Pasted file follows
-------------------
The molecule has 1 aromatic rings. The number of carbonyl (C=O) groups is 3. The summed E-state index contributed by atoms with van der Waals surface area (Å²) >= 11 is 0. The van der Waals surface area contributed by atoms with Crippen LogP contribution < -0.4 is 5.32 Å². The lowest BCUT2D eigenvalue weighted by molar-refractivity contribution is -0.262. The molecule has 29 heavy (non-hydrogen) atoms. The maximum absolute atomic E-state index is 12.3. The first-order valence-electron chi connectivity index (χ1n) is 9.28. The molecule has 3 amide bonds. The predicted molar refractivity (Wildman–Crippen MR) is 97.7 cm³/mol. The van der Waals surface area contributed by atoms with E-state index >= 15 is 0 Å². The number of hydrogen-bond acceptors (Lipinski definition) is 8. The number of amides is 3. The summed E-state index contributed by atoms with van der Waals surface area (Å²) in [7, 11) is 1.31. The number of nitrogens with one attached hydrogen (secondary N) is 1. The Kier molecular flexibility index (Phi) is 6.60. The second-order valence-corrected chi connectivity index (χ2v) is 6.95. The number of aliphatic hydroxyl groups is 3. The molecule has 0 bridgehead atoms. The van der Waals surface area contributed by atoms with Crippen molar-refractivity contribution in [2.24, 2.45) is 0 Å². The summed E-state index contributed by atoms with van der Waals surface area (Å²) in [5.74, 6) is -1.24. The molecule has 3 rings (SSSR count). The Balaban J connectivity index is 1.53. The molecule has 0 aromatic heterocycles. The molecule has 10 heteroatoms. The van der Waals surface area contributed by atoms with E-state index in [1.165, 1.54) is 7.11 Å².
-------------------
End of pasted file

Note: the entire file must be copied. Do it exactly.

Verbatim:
The molecule has 1 aromatic rings. The number of carbonyl (C=O) groups is 3. The summed E-state index contributed by atoms with van der Waals surface area (Å²) >= 11 is 0. The van der Waals surface area contributed by atoms with Crippen LogP contribution < -0.4 is 5.32 Å². The lowest BCUT2D eigenvalue weighted by molar-refractivity contribution is -0.262. The molecule has 29 heavy (non-hydrogen) atoms. The maximum absolute atomic E-state index is 12.3. The first-order valence-electron chi connectivity index (χ1n) is 9.28. The molecule has 3 amide bonds. The predicted molar refractivity (Wildman–Crippen MR) is 97.7 cm³/mol. The van der Waals surface area contributed by atoms with E-state index >= 15 is 0 Å². The number of hydrogen-bond acceptors (Lipinski definition) is 8. The number of amides is 3. The summed E-state index contributed by atoms with van der Waals surface area (Å²) in [7, 11) is 1.31. The number of nitrogens with one attached hydrogen (secondary N) is 1. The Kier molecular flexibility index (Phi) is 6.60. The second-order valence-corrected chi connectivity index (χ2v) is 6.95. The number of aliphatic hydroxyl groups is 3. The molecule has 0 bridgehead atoms. The van der Waals surface area contributed by atoms with Crippen molar-refractivity contribution in [2.24, 2.45) is 0 Å². The summed E-state index contributed by atoms with van der Waals surface area (Å²) in [5.74, 6) is -1.24. The molecule has 3 rings (SSSR count). The Balaban J connectivity index is 1.53. The molecule has 0 aromatic heterocycles. The molecule has 10 heteroatoms. The van der Waals surface area contributed by atoms with E-state index in [1.165, 1.54) is 7.11 Å².